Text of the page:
In the male, normotensive pithed rat model, we studied the effect of losartan (1, 3, 10 and 30 mg/kg), irbesartan (3, 10, 30 and 60 mg/kg), telmisartan (0.3, 1, 3 and 10 mg/kg) and captopril (1.5, 5, 15 and 45 mg/kg) on electrical stimulation of the thoraco-lumbar spinal cord. To investigate the interaction between postsynaptic AT1-receptors and alpha-adrenoceptors, the effects of these compounds on pressor responses to exogenous noradrenaline were studied.
Patients with diabetic nephropathy are at elevated cardiovascular risk. C-reactive protein (CRP) has been used to successfully predict cardiovascular events.
The interactive effect of smoking status and the KCNJ11 genotype may influence the antihypertensive effects of irbesartan, which indicates a consideration for future individualized antihypertensive drug treatment.
This was a multicenter, double-blind, randomized, parallel group study. One hundred and sixteen patients from three centers were enrolled. After a placebo lead-in period of 14 days, 55 patients (24-75 years-of-age) who had a mean seated diastolic blood pressure of 95 to 110 mmHg were randomized to once-daily treatment with irbesartan 150 mg or enalapril 10 mg. Doses were doubled at week 4 if trough seated diastolic blood pressure was 90 mmHg or more. Trough blood pressure was measured at zero, two, four and eight weeks of treatment.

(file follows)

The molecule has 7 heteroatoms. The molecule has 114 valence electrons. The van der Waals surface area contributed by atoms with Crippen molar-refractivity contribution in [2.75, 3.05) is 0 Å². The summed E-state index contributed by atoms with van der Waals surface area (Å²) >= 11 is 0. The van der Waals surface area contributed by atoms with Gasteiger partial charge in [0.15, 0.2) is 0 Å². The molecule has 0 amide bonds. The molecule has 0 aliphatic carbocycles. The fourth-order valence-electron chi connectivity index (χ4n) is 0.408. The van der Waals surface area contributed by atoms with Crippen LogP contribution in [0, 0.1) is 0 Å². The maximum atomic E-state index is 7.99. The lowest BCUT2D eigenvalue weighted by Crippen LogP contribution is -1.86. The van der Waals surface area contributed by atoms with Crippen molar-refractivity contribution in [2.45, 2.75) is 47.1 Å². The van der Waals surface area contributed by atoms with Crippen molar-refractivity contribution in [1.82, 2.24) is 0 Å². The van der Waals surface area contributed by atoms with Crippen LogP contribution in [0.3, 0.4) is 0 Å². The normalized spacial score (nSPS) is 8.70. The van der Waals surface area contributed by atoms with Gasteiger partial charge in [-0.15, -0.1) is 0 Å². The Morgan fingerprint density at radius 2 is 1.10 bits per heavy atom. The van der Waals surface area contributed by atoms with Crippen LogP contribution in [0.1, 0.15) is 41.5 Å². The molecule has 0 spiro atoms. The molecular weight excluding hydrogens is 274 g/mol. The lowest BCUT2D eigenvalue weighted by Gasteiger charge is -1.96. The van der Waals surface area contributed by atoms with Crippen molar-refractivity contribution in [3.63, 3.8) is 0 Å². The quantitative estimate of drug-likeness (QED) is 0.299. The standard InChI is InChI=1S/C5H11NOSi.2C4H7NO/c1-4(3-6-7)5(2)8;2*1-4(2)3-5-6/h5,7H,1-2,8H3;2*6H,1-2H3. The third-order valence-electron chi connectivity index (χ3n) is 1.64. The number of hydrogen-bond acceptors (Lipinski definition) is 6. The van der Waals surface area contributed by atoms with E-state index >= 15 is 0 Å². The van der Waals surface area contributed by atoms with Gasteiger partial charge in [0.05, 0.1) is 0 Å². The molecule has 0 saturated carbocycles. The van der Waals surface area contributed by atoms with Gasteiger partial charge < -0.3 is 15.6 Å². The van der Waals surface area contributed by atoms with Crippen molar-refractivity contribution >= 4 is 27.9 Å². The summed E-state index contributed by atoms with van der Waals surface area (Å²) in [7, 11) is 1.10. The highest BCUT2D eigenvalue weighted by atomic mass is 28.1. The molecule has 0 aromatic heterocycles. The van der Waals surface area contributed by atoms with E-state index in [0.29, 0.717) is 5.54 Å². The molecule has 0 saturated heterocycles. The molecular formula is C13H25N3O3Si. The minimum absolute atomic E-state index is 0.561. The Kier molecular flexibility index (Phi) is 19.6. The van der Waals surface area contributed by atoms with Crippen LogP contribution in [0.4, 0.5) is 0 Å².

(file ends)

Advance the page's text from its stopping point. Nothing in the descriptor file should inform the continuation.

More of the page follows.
In this cohort of patients with type 2 diabetes with nephropathy, serum bicarbonate level associations with kidney disease end points were not retained after adjustment for estimated glomerular filtration rate, which is in contrast to results of earlier studies in nondiabetic populations.
We aimed to assess the effects of irbesartan and nebivolol on the left atrium (LA) volume and deformation in the patients with mild-moderate hypertension.
Activation of renal peroxisome proliferator-activated receptor α (PPARα) is renoprotective, but there is no safe PPARα activator for patients with chronic kidney disease (CKD). Studies have reported that irbesartan (Irbe), an angiotensin II receptor blocker (ARB) widely prescribed for CKD, activates hepatic PPARα. However, Irbe's renal PPARα-activating effects and the role of PPARα signalling in the renoprotective effects of Irbe are unknown. Herein, these aspects were investigated in healthy kidneys of wild-type (WT) and Ppara-null (KO) mice and in the murine protein-overload nephropathy (PON) model respectively. The results were compared with those of losartan (Los), another ARB that does not activate PPARα. PPARα and its target gene expression were significantly increased only in the kidneys of Irbe-treated WT mice and not in KO or Los-treated mice, suggesting that the renal PPARα-activating effect was Irbe-specific. Irbe-treated-PON-WT mice exhibited decreased urine protein excretion, tubular injury, oxidative stress (OS), and pro-inflammatory and apoptosis-stimulating responses, and they exhibited maintenance of fatty acid metabolism. Furthermore, the expression of PPARα and that of its target mRNAs encoding proteins involved in OS, pro-inflammatory responses, apoptosis and fatty acid metabolism was maintained upon Irbe treatment. These renoprotective effects of Irbe were reversed by the PPARα antagonist MK886 and were not detected in Irbe-treated-PON-KO mice. These results suggest that Irbe activates renal PPARα and that the resultant increased PPARα signalling mediates its renoprotective effects.